Magma 1.2 released

21 April, 2011

Chris Muller wrote to the squeak-dev mailing list announcing that Magma 1.2 is now released for Squeak 4.2, Pharo 1.1 and Pharo 1.2.

Magma is a high-performance, fault-tolerant, multi-user object database that provides transparent access to a large-scale shared persistent object model, supports multiple users concurrently via optimistic locking, and uses a simple transaction protocol.

This new release offers bug fixes, new features and improved performance thanks to minimising problems associated with finalisation. In addition, Chris has reviewed and updated the Magma documentation. More information and support is always available from the Magma mailing list.

Chris writes that “this release is, exactly, one year since Magma 1.1, thank you for your patience”. Surely it’s us who should be saying thank you to Chris, for his continued work on this valuable project!

Squeak 4.2 final now out!

3 February, 2011 is now available at This is intended to be the actual-released 4.2 image, unless, as Chris Muller says, “we find some problem, which we won’t!”.

Some of the new features in this release are:

  • Preparation for adoption of Cog VM
  • Significant class-library and IDE improvements, with many speed improvements
  • High-precision Clock (microsecond precision)
  • Cleaned-up code base, with better support for unloading optional packages and fonts.
  • The last of the underscore assignments have been replaced with ANSI assignments.
  • Refactoring and unification of Smalltalk and SmalltalkImage globals.
  • API for stdio access (requires recent VM)
  • Improved command-line interface
  • Better Documentation (see Help > Help Browser)
  • SUnit now supports timeouts
  • More UI work including a tweaked look and feel, and support for translucent fonts
  • Support for classic MVC has been restored to Squeak for better support of slower devices
  • System Reporter (found under Help > About this system) – a tool to simplify and standardise the reporting of your image’s set-up.

See Help > Welcome Workspaces > Welcome to Squeak 4.2 for more details of the changes in this image.

Note that users on Macs may find that the mouse buttons work in an unexpected order in this image. This is expected behaviour to allow for the grand reunification of mouse button handling in the upcoming version of the VM, which will restore the standard behaviour. In the meantime, use the Swap Mouse Buttons preference to keep things sane.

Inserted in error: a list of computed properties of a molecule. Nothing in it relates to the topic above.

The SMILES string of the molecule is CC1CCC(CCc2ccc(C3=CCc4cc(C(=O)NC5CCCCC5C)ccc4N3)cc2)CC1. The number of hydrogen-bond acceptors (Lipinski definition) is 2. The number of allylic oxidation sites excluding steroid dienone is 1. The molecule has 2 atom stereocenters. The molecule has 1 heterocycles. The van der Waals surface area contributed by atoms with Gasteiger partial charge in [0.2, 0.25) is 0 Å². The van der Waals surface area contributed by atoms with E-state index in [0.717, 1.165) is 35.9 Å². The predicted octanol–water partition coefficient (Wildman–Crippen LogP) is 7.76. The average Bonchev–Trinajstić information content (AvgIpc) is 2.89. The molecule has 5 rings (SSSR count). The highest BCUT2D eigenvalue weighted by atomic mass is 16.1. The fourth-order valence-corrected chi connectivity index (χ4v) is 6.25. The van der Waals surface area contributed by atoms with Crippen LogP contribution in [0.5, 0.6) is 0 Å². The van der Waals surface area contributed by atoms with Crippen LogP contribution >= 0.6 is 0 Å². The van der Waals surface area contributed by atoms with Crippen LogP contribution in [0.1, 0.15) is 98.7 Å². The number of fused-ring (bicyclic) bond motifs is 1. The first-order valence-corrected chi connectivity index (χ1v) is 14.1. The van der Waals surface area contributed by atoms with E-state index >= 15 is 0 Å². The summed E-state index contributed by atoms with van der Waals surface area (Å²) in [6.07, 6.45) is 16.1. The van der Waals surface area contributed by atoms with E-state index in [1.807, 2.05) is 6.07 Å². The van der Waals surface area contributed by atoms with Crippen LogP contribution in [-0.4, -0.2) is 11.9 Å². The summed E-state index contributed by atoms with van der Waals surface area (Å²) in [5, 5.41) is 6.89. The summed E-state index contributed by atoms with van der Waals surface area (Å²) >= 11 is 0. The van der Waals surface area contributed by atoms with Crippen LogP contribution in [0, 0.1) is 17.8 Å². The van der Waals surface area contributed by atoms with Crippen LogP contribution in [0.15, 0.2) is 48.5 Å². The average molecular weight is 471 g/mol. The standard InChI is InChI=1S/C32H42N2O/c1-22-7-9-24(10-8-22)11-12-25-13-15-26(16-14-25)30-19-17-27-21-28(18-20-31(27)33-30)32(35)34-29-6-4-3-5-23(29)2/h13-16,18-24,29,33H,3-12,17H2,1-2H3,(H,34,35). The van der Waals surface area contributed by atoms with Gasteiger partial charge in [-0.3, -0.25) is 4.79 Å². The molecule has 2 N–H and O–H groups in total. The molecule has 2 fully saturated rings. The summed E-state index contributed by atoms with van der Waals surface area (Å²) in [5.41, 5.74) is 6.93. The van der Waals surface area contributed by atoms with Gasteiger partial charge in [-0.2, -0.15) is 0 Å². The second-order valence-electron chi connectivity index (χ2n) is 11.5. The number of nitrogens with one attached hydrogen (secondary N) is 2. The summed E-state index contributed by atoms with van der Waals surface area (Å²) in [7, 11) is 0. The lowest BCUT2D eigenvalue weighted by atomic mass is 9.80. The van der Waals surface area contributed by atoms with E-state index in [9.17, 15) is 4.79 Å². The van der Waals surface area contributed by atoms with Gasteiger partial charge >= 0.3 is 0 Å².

Congratulations to Chris Muller who has been leading the effort to get this release out the door, as well as the many contributors who provided updates, error checking, bug fixes and moral support for the process.

Janko Mivšek is delivering his Christmas presents early this year, with the announcement of  the first beta of the “Christmas edition”(6.2) of Aida/Web. Aida/Web is a Smalltalk web application framework with integrated Ajax support, a rich collection of web components, REST-like URLs, and integrated session and security management and much more.

Among the many new features in this version are mobile device detection and rendering, HTML5 support, WebSocket support for bidirectional communication between server and browser, nestable AJAX-enabled forms, and the introduction of a unified JSON-based message format between server and browser.

Aida/Web is supported on six Smalltalk platforms: Squeak, Pharo, Gemstone/S, VisualWorks and ObjectStudio, Dolphin Smalltalk, and Smalltalk/X.

See the Aida/Web download page from more information. Janko has also provided an interesting analysis of the codebases of Aida/Web, Seaside and Iliad.

Stefan Marr has just announced on his blog the relase of RoarVM, the first single-image manycore virtual machine for Smalltalk. RoarVM is based on the work on Renaissance VM by David Ungar and Sam S. Adams at IBM Research, and was ported to x86 architecture by Stefan.

From his post: “The RoarVM supports the parallel execution of Smalltalk programs on x86 compatible multicore systems and Tilera TILE64-based manycore systems. It is tested with standard Squeak 4.1 closure-enabled images, and with a stripped down version of a MVC-based Squeak 3.7 image.” Support for Pharo 1.2 is currently limited to 1 core, but this is being worked on!